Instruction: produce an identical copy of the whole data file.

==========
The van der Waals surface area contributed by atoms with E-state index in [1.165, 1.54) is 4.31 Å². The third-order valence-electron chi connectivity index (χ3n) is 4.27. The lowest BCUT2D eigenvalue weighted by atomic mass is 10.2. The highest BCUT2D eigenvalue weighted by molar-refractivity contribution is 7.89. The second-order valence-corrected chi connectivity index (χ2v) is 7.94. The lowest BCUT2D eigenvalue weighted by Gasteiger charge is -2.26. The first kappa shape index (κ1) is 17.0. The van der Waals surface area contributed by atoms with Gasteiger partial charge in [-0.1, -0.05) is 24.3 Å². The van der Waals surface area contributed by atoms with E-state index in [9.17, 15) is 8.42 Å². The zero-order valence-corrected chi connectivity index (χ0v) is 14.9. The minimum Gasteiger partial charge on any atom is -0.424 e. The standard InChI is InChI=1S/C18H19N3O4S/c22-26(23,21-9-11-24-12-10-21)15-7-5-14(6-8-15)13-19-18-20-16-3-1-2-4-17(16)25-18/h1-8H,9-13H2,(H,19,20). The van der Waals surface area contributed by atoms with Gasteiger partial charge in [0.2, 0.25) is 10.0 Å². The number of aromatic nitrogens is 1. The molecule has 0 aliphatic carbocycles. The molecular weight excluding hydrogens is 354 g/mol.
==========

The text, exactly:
The van der Waals surface area contributed by atoms with E-state index in [1.165, 1.54) is 4.31 Å². The third-order valence-electron chi connectivity index (χ3n) is 4.27. The lowest BCUT2D eigenvalue weighted by atomic mass is 10.2. The highest BCUT2D eigenvalue weighted by molar-refractivity contribution is 7.89. The second-order valence-corrected chi connectivity index (χ2v) is 7.94. The lowest BCUT2D eigenvalue weighted by Gasteiger charge is -2.26. The first kappa shape index (κ1) is 17.0. The van der Waals surface area contributed by atoms with Gasteiger partial charge in [-0.1, -0.05) is 24.3 Å². The van der Waals surface area contributed by atoms with E-state index in [9.17, 15) is 8.42 Å². The zero-order valence-corrected chi connectivity index (χ0v) is 14.9. The minimum Gasteiger partial charge on any atom is -0.424 e. The standard InChI is InChI=1S/C18H19N3O4S/c22-26(23,21-9-11-24-12-10-21)15-7-5-14(6-8-15)13-19-18-20-16-3-1-2-4-17(16)25-18/h1-8H,9-13H2,(H,19,20). The van der Waals surface area contributed by atoms with Gasteiger partial charge in [0.2, 0.25) is 10.0 Å². The number of aromatic nitrogens is 1. The molecule has 0 aliphatic carbocycles. The molecular weight excluding hydrogens is 354 g/mol.